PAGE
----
When a paralyzed patient walks again, anyone would be shocked and scream aloud, never mind Bailey Murrill’s favorite nurse. But will this type of “miracle” soon become commonplace with the recent advent of “Cyborg” spinal implants?
In a related report by the Inquisitr, a husband in a coma awoke from a vegetative state even after doctors recommended that his wife let him die, and now the married couple is seeking help via a fundraiser since their health insurance will not pay for expensive long term rehab that will help him recover from his traumatic brain injury.
Bailey’s mother, Becky, posted the above video of her “paralyzed” daughter walking again, and it quickly went viral not because of the “miracle,” but because of the reaction by the nurse.
“Our daughter, Bailey, had complete paralysis from the waist down for 11 days with no explanation as to why. This video is one of her favorite nurses coming onto her shift and not knowing that Bailey had started walking this day,” Becky captioned the post.
According to the Texas teen, she hurt herself while rough-housing with her father, but doctors at the Zale Lipshy University Hospital in Dallas tried in vain to help their paralyzed patient walk again. For 11 days she was paralyzed completely below the waist, but it was her faith in God that kept her going until suddenly one day she began to move again while working with a physical therapist.
“The whole time I had this attitude I would leave it in [God’s] hands and be prepared for what He decided,” she said. “We waited it out and the same way the feeling left my legs it returned…. [My nurse] had brought me so much joy at a time I needed it that I decided to bring her some.”
As might be expect, when the apparently paralyzed patient walked right out of her wheelchair, the nurse was overjoyed.
“I’m so happy for you. I’m so happy for you,” the nurse told her patient. “See there, I told you. Just keep the faith.”
To this day, Bailey Murrill still cannot explain her physical condition, and doctors do not know what caused her to become paralyzed in the first place. Unfortunately, there are many other paralyzed patients who never walk again due to the severity of their spinal injuries, but newly developed medical technology might hold out some hope.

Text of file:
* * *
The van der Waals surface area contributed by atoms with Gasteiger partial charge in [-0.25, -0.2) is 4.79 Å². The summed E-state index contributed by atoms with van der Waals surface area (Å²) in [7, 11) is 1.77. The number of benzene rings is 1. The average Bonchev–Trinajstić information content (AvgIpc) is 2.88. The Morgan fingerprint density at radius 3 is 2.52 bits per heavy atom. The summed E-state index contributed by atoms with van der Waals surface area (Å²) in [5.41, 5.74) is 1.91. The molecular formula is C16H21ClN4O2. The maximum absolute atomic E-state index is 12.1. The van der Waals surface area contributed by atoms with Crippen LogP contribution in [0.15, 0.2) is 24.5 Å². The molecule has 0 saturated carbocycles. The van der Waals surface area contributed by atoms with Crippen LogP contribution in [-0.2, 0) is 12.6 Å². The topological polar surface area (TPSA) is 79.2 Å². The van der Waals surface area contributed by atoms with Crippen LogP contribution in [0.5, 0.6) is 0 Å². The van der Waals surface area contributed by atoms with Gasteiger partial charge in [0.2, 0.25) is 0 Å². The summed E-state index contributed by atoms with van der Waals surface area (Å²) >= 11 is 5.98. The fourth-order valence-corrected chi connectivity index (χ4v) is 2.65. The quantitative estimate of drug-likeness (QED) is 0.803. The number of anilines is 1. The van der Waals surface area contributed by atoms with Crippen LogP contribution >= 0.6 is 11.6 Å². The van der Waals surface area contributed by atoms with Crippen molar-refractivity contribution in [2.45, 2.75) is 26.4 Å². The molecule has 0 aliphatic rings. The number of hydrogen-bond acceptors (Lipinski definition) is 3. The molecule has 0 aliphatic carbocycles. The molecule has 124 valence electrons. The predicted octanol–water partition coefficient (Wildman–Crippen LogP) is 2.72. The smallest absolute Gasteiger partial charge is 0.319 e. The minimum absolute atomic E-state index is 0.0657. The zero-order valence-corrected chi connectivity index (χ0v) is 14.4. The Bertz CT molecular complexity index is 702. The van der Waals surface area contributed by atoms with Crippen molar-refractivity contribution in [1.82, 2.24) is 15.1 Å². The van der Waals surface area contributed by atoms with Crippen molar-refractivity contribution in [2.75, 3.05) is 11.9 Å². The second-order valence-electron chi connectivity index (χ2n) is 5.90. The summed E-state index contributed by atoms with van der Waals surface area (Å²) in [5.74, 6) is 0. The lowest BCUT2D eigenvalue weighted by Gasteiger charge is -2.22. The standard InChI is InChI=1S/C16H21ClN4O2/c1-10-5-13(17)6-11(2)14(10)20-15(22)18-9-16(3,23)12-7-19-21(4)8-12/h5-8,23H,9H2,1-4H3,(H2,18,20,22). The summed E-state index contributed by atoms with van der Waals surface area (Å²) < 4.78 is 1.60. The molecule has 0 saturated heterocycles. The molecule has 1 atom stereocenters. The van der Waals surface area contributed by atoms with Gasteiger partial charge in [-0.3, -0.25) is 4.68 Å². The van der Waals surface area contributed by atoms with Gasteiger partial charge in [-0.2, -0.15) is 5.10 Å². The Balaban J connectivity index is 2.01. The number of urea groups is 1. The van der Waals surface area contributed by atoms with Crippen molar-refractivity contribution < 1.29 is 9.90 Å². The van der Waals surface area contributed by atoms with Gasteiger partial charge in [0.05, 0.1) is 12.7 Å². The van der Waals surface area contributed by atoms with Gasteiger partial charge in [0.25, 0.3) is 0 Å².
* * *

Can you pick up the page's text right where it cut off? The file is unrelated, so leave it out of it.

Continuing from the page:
French scientists have created a new Cyborg-style spinal implant that almost comes straight out of a science fiction movie. The thin prosthetic ribbon is thin enough to lie along the spinal cord without creating discomfort, and it is capable of transmitting electrical nerve impulses where there has been a break in the nervous system. In addition, the implant called the e-Dura mimics the soft issue around the spine so there are not any issues with the body rejecting the foreign matter.
“Our e-Dura implant can remain for a long period of time on the spinal cord or cortex,” said Professor Stéphanie Lacour of the Ecole Polytechnique Fédérale de Lausanne. “This opens up new therapeutic possibilities for patients suffering from neurological trauma or disorders, particularly individuals who have become paralyzed following spinal cord injury.”
While so far researchers have only succeeded with rats, if a human paralyzed patient walks again they hope to be able to credit their device. The e-Dura is the first success story where paralyzed rats were made to walk again without causing further medical issues caused by an implant creating inflammation and scar tissue.
“The work described here is a groundbreaking achievement of technology, which could open a door to a new era in treatment of neuronal damage,” said Dr Dusko Ilic of King’s College London. “Until now, the most advanced prostheses in intimate contact with the spinal cord caused quite substantial damage to tissue in just one week due to their stiffness. There is still a long way to go before we may see any practical use of such neuroprostheses in humans. But it may be that it is something that could potentially be developed for use in humans in the foreseeable future.”
The scientists are hoping to move ahead with human clinical trials in the next several years, and they before long that it will become almost “normal” to see videos of a paralyzed patient walking again.
[Image via The Telegraph]